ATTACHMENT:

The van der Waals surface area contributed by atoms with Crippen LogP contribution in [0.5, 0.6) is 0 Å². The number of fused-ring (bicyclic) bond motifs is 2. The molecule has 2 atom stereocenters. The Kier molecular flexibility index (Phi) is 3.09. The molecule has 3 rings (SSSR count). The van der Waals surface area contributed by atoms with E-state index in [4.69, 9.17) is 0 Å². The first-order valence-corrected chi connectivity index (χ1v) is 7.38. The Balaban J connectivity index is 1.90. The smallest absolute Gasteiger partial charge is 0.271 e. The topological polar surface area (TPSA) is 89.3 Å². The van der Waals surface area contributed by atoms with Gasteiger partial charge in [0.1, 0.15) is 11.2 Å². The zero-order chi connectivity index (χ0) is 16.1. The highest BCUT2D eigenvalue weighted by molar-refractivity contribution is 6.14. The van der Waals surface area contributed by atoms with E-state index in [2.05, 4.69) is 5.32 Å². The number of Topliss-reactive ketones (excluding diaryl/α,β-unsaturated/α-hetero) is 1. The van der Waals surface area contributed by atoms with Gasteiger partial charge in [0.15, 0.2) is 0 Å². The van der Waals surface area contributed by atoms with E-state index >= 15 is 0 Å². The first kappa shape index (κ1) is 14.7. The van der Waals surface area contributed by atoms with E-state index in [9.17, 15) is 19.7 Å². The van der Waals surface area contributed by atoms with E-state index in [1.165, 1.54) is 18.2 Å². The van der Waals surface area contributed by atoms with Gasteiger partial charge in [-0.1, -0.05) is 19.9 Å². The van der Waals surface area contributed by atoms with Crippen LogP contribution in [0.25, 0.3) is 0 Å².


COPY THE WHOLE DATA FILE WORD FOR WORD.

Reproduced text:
The van der Waals surface area contributed by atoms with Crippen LogP contribution in [0.5, 0.6) is 0 Å². The number of fused-ring (bicyclic) bond motifs is 2. The molecule has 2 atom stereocenters. The Kier molecular flexibility index (Phi) is 3.09. The molecule has 3 rings (SSSR count). The van der Waals surface area contributed by atoms with E-state index in [4.69, 9.17) is 0 Å². The first-order valence-corrected chi connectivity index (χ1v) is 7.38. The Balaban J connectivity index is 1.90. The smallest absolute Gasteiger partial charge is 0.271 e. The topological polar surface area (TPSA) is 89.3 Å². The van der Waals surface area contributed by atoms with Gasteiger partial charge in [0.1, 0.15) is 11.2 Å². The zero-order chi connectivity index (χ0) is 16.1. The highest BCUT2D eigenvalue weighted by molar-refractivity contribution is 6.14. The van der Waals surface area contributed by atoms with E-state index in [2.05, 4.69) is 5.32 Å². The number of Topliss-reactive ketones (excluding diaryl/α,β-unsaturated/α-hetero) is 1. The van der Waals surface area contributed by atoms with Gasteiger partial charge in [0.15, 0.2) is 0 Å². The van der Waals surface area contributed by atoms with E-state index >= 15 is 0 Å². The first kappa shape index (κ1) is 14.7. The van der Waals surface area contributed by atoms with E-state index in [9.17, 15) is 19.7 Å². The van der Waals surface area contributed by atoms with E-state index in [1.165, 1.54) is 18.2 Å². The van der Waals surface area contributed by atoms with Gasteiger partial charge in [-0.1, -0.05) is 19.9 Å². The van der Waals surface area contributed by atoms with Crippen LogP contribution in [0.25, 0.3) is 0 Å².